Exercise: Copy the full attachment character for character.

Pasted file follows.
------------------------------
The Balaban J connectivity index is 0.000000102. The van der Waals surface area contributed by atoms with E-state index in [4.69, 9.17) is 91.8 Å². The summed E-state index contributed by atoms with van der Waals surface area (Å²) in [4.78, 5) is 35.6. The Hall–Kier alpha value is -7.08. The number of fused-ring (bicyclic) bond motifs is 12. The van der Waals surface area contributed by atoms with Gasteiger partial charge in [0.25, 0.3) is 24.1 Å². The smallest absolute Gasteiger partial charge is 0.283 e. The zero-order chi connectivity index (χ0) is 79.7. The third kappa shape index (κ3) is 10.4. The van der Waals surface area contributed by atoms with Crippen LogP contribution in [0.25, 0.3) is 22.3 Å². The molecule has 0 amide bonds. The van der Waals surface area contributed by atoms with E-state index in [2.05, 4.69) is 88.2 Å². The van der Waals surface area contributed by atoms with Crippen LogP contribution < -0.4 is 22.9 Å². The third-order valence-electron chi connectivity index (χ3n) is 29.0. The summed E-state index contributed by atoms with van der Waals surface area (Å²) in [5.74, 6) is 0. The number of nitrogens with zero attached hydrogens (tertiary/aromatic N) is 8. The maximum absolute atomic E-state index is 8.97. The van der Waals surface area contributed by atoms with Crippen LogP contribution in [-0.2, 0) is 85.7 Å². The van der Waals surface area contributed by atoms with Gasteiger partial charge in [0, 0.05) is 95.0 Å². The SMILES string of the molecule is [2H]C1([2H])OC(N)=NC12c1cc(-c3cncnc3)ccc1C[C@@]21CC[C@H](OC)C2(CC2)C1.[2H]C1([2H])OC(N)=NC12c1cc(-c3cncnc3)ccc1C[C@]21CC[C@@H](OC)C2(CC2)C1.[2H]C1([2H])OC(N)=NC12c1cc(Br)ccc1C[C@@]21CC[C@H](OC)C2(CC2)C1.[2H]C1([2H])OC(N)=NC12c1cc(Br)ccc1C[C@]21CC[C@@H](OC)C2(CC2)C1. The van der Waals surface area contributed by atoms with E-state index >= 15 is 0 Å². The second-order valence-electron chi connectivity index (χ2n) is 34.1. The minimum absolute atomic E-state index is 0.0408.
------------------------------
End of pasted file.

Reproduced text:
The Balaban J connectivity index is 0.000000102. The van der Waals surface area contributed by atoms with E-state index in [4.69, 9.17) is 91.8 Å². The summed E-state index contributed by atoms with van der Waals surface area (Å²) in [4.78, 5) is 35.6. The Hall–Kier alpha value is -7.08. The number of fused-ring (bicyclic) bond motifs is 12. The van der Waals surface area contributed by atoms with Gasteiger partial charge in [0.25, 0.3) is 24.1 Å². The smallest absolute Gasteiger partial charge is 0.283 e. The zero-order chi connectivity index (χ0) is 79.7. The third kappa shape index (κ3) is 10.4. The van der Waals surface area contributed by atoms with Crippen LogP contribution in [0.25, 0.3) is 22.3 Å². The molecule has 0 amide bonds. The van der Waals surface area contributed by atoms with E-state index in [2.05, 4.69) is 88.2 Å². The van der Waals surface area contributed by atoms with Crippen LogP contribution < -0.4 is 22.9 Å². The third-order valence-electron chi connectivity index (χ3n) is 29.0. The summed E-state index contributed by atoms with van der Waals surface area (Å²) in [5.74, 6) is 0. The number of nitrogens with zero attached hydrogens (tertiary/aromatic N) is 8. The maximum absolute atomic E-state index is 8.97. The van der Waals surface area contributed by atoms with Crippen LogP contribution in [-0.2, 0) is 85.7 Å². The van der Waals surface area contributed by atoms with Gasteiger partial charge in [0, 0.05) is 95.0 Å². The SMILES string of the molecule is [2H]C1([2H])OC(N)=NC12c1cc(-c3cncnc3)ccc1C[C@@]21CC[C@H](OC)C2(CC2)C1.[2H]C1([2H])OC(N)=NC12c1cc(-c3cncnc3)ccc1C[C@]21CC[C@@H](OC)C2(CC2)C1.[2H]C1([2H])OC(N)=NC12c1cc(Br)ccc1C[C@@]21CC[C@H](OC)C2(CC2)C1.[2H]C1([2H])OC(N)=NC12c1cc(Br)ccc1C[C@]21CC[C@@H](OC)C2(CC2)C1. The van der Waals surface area contributed by atoms with E-state index >= 15 is 0 Å². The second-order valence-electron chi connectivity index (χ2n) is 34.1. The minimum absolute atomic E-state index is 0.0408.